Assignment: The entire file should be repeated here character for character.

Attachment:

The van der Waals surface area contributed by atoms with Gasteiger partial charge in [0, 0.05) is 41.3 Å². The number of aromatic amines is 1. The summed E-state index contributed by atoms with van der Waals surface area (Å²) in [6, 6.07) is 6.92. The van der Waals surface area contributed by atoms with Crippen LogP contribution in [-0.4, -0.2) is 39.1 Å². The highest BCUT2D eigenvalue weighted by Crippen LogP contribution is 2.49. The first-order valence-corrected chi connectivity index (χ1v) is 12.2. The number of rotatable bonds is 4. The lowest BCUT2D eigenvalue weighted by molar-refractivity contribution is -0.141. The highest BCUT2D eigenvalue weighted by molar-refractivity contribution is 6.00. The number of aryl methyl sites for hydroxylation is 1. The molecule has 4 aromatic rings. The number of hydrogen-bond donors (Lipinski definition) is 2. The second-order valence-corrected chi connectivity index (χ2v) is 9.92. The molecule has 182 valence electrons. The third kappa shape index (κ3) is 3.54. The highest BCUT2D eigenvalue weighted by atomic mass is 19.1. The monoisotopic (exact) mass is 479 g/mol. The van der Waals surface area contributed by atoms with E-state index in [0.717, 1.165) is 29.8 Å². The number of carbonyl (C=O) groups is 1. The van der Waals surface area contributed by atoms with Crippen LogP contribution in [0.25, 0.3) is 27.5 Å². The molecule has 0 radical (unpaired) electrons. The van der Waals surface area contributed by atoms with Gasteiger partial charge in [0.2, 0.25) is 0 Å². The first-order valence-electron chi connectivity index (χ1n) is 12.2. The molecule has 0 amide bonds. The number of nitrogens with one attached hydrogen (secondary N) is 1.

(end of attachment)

The van der Waals surface area contributed by atoms with Gasteiger partial charge in [0, 0.05) is 41.3 Å². The number of aromatic amines is 1. The summed E-state index contributed by atoms with van der Waals surface area (Å²) in [6, 6.07) is 6.92. The van der Waals surface area contributed by atoms with Crippen LogP contribution in [-0.4, -0.2) is 39.1 Å². The highest BCUT2D eigenvalue weighted by Crippen LogP contribution is 2.49. The first-order valence-corrected chi connectivity index (χ1v) is 12.2. The number of rotatable bonds is 4. The lowest BCUT2D eigenvalue weighted by molar-refractivity contribution is -0.141. The highest BCUT2D eigenvalue weighted by molar-refractivity contribution is 6.00. The number of aryl methyl sites for hydroxylation is 1. The molecule has 4 aromatic rings. The number of hydrogen-bond donors (Lipinski definition) is 2. The second-order valence-corrected chi connectivity index (χ2v) is 9.92. The molecule has 182 valence electrons. The third kappa shape index (κ3) is 3.54. The highest BCUT2D eigenvalue weighted by atomic mass is 19.1. The monoisotopic (exact) mass is 479 g/mol. The van der Waals surface area contributed by atoms with E-state index in [0.717, 1.165) is 29.8 Å². The number of carbonyl (C=O) groups is 1. The van der Waals surface area contributed by atoms with Crippen LogP contribution in [0.25, 0.3) is 27.5 Å². The molecule has 0 radical (unpaired) electrons. The van der Waals surface area contributed by atoms with Gasteiger partial charge in [0.2, 0.25) is 0 Å². The first-order valence-electron chi connectivity index (χ1n) is 12.2. The molecule has 0 amide bonds. The number of nitrogens with one attached hydrogen (secondary N) is 1.